'Term Deposit' is explained in detail and with examples in the Investments edition of the Herold Financial Dictionary, which you can get from Amazon in Ebook or Paperback edition.
Term Deposit refers to a special type of deposit which individuals or businesses maintain at a bank or other financial institution. These are unique from standard deposits in that they include a fixed term. Such terms are usually shorter-term in nature. Their maturities could vary from a single month to several years or even five years. Term deposits are purchased. The lender is the customer, who makes a loan to the bank. The money is only allowed to be pulled back out once the term has concluded. Some contracts will allow an individual to provide a pre-set amount of days in notice if they need to withdraw the money early. Such kinds of financial instrument products are available at credit unions, thrift institutions, and commercial banks.
There are several other designations by which these term deposits go. They can be called bonds, time deposits, and certificates of deposit as well. Britain calls them bonds. Such deposits (by whatever name they go) represent an incredibly safe form of investment. This is why risk-averse and conservative investors find them appealing. Besides the bank backing up these terms and investments, The National Credit Union Administration and the Federal Deposit Insurance Corporation jointly insure them and backstop them against any losses to principal. Banks like them because the guaranteed amount of time they have to utilize the funds means that they can invest the money in financial products which feature larger gains.
The tradeoff for this is that the financial institutions themselves will have to offer a larger interest rate to the customer lender. The majority of banks will provide only fixed rates, yet this does not mean that variable rate CDs do not exist. In the early years of the 2000’s, banks sold CDs whose interest rates could be single-time bumped up but not lowered. The interest rates usually correspond to the amount of time existing in the time deposit.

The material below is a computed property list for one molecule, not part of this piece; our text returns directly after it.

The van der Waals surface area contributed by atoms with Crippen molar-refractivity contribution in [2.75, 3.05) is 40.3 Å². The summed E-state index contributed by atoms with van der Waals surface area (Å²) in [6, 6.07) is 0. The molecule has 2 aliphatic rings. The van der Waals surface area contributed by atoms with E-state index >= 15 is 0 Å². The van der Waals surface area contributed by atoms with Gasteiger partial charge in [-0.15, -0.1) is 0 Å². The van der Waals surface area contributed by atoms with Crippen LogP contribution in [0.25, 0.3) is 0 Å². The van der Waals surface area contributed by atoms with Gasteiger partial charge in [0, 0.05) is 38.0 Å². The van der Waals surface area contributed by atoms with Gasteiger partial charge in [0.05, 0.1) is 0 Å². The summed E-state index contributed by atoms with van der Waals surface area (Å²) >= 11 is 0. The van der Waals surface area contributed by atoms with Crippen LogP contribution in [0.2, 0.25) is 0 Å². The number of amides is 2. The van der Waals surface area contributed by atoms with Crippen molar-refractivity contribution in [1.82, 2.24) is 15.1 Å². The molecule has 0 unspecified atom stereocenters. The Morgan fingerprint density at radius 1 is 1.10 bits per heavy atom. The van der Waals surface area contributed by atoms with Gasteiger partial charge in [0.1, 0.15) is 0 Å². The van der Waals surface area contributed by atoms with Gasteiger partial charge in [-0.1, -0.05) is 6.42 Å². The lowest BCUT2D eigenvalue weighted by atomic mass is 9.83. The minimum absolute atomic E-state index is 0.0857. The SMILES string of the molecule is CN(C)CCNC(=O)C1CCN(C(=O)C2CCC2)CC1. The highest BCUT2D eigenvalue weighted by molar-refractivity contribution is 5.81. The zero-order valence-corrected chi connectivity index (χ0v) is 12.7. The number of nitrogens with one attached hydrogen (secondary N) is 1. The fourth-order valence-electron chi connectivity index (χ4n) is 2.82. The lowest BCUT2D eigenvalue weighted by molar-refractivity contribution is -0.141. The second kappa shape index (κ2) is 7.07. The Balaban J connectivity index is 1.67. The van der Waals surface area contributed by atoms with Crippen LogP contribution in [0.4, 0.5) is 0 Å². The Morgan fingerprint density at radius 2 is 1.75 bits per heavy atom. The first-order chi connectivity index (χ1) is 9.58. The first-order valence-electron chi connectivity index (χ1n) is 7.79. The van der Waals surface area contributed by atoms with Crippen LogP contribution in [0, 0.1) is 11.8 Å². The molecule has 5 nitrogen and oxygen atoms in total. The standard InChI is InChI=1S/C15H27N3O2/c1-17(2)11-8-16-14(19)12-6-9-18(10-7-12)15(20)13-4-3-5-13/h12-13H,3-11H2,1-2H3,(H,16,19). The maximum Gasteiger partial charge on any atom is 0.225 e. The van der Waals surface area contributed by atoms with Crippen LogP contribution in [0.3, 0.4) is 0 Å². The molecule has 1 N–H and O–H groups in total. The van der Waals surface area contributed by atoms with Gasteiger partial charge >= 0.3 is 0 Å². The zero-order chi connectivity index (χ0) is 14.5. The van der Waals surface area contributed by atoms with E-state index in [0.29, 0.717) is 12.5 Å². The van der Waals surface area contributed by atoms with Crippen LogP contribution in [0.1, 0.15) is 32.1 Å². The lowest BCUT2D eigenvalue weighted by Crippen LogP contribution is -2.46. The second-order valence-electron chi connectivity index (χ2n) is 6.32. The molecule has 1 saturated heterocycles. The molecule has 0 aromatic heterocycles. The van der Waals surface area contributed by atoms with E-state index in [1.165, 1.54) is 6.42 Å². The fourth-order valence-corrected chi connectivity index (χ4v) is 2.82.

For example, with a term deposit that has three years on it, the rate will be considerably higher than one that is only a three month term product. Similarly, larger CD amounts will receive higher interest rates. Jumbo CDs are those that come in increments starting at $100,000. They obtain much greater interest rates than do $1,000 amount certificates of deposit. Smaller institutions also tend to pay higher interest rates as well. Uninsured banks will provide the very largest interest rates on the products available.
The irony to these financial products lies in their name. Certificates of deposit imply that an investor will actually obtain a certificate on the terms of the deal. Usually this is not the case though. Originally, banks would deliver a type of certificate to the holder, but nowadays they are mere book entries on a bank statement. It is still possible to demand a paper statement that details the interest rate, principal, and amount of time remaining on the CD. These terms were mutually agreed upon by the financial institution and the customer lender after all.
There are penalties for those who decide to close out their term deposit before the time has fully elapsed. Breaking the maturity includes a loss of interest on principal. The penalties for early withdrawal are clearly marked on the documentation at the opening of a term deposit. This is required by congressional act according to the Truth in Savings Regulation. There are times however when interest rates have increased dramatically enough that the financial institution’s penalties may not deter the individual investor from withdrawing their CD to open a new one at the significantly higher rate elsewhere.
As the maturity date of the CD approaches, the bank will commonly dispatch a letter requesting direction from the customer lender. The investor may pull out the original principal plus interest completely penalty free at this point. They could also allow the instrument to roll over. When the owners do not provide any response and instructions, the financial institution has the right to simply roll it over automatically and reinvest the principal as they see fit.